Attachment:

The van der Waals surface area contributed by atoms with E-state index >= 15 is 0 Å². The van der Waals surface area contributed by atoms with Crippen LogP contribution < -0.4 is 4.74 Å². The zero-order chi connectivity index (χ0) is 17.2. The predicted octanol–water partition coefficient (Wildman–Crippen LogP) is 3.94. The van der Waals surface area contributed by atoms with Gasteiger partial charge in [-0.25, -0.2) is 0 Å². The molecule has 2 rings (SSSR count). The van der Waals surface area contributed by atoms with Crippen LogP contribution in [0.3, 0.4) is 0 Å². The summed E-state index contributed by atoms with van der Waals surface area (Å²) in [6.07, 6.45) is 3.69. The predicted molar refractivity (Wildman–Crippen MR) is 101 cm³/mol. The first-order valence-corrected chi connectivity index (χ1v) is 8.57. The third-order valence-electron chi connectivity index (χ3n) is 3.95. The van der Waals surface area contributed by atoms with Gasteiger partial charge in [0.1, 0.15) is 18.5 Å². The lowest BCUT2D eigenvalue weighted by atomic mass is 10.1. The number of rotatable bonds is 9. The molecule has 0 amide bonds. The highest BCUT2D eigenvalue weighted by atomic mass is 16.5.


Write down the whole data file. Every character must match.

The van der Waals surface area contributed by atoms with E-state index >= 15 is 0 Å². The van der Waals surface area contributed by atoms with Crippen LogP contribution < -0.4 is 4.74 Å². The zero-order chi connectivity index (χ0) is 17.2. The predicted octanol–water partition coefficient (Wildman–Crippen LogP) is 3.94. The van der Waals surface area contributed by atoms with Gasteiger partial charge in [-0.25, -0.2) is 0 Å². The molecule has 2 rings (SSSR count). The van der Waals surface area contributed by atoms with Crippen LogP contribution in [0.3, 0.4) is 0 Å². The summed E-state index contributed by atoms with van der Waals surface area (Å²) in [6.07, 6.45) is 3.69. The predicted molar refractivity (Wildman–Crippen MR) is 101 cm³/mol. The first-order valence-corrected chi connectivity index (χ1v) is 8.57. The third-order valence-electron chi connectivity index (χ3n) is 3.95. The van der Waals surface area contributed by atoms with Gasteiger partial charge in [0.1, 0.15) is 18.5 Å². The lowest BCUT2D eigenvalue weighted by atomic mass is 10.1. The number of rotatable bonds is 9. The molecule has 0 amide bonds. The highest BCUT2D eigenvalue weighted by atomic mass is 16.5.